Tsunamis are the most dangerous and destructive marine natural hazards. They pose a threat to coastal communities, coastal infrastructure, and seabed constructions. Sudden and large displacements of the seafloor are capable of generating tsunamis. The physics of tsunami waves is well understood and computer models are capable of predicting the propagation of these disastrous waves. In many cases, the observed tsunami is different from the predicted one. This is mostly because of uncertainties in the seafloor events and associated seafloor deformation that cause tsunamis. Earthquakes and submarine landslides are the most important tsunami source mechanisms. In the Marine Geodynamics Group we use established as well as cutting-edge technologies to better understand these processes. Our focus is on the following topics:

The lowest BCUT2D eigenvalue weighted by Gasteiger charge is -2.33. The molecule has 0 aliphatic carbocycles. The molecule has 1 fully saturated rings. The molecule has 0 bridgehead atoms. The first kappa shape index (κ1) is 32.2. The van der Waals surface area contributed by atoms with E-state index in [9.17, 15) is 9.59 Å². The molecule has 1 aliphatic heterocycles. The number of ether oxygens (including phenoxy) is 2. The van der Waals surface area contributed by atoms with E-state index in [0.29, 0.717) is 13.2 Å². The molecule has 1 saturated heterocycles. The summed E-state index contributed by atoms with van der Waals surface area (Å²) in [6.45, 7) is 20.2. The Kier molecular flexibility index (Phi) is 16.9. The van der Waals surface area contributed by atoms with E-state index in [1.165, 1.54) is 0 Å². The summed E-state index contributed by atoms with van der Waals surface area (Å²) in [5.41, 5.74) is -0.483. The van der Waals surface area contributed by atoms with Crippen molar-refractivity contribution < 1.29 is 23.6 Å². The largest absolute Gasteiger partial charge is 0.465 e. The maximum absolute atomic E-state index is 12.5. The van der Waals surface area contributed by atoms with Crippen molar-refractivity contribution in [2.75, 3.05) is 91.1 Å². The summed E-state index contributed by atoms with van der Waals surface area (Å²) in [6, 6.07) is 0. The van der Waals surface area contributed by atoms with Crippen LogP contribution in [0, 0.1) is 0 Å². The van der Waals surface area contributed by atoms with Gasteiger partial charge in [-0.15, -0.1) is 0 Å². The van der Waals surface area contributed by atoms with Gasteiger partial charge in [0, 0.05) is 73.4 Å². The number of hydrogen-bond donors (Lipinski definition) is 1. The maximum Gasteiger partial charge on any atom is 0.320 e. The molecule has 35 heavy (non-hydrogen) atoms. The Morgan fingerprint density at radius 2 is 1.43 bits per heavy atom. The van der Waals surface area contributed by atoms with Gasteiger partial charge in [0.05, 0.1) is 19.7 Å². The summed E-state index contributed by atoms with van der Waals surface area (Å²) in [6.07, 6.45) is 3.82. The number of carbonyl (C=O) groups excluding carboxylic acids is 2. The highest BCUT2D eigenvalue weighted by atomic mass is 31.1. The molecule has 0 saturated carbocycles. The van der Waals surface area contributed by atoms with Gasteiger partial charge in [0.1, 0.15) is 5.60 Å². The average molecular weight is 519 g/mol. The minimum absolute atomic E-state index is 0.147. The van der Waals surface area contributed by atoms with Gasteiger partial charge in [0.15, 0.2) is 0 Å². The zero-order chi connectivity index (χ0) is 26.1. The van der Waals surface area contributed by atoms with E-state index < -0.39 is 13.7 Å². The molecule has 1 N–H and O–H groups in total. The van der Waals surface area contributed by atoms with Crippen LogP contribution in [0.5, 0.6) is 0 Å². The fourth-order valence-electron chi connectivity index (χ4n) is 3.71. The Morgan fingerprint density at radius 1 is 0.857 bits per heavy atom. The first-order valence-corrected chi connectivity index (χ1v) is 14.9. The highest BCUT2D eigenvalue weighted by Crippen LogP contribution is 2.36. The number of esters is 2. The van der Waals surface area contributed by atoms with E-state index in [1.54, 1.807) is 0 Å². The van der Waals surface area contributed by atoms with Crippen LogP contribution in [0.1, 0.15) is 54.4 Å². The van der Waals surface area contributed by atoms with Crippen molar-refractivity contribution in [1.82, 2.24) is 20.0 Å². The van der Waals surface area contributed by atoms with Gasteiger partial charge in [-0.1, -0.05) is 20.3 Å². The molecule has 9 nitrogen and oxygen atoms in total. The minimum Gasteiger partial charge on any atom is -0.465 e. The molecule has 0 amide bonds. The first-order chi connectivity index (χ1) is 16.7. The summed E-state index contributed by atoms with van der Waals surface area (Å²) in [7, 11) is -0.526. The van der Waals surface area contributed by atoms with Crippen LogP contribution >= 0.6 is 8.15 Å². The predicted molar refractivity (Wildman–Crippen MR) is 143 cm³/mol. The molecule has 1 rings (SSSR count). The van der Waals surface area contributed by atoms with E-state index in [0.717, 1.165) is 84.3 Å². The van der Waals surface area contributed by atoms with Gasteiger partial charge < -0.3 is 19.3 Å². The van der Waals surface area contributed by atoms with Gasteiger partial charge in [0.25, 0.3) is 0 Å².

- Structure and seismicity of subduction zones
- Subseafloor fluid flow and slope stability
- Volcanic flank collapses
- Seafloor deformation measurements for hazard assessments
Please have a look at our ongoing projects to get an overview of the scope and breadth of our research on marine hazards.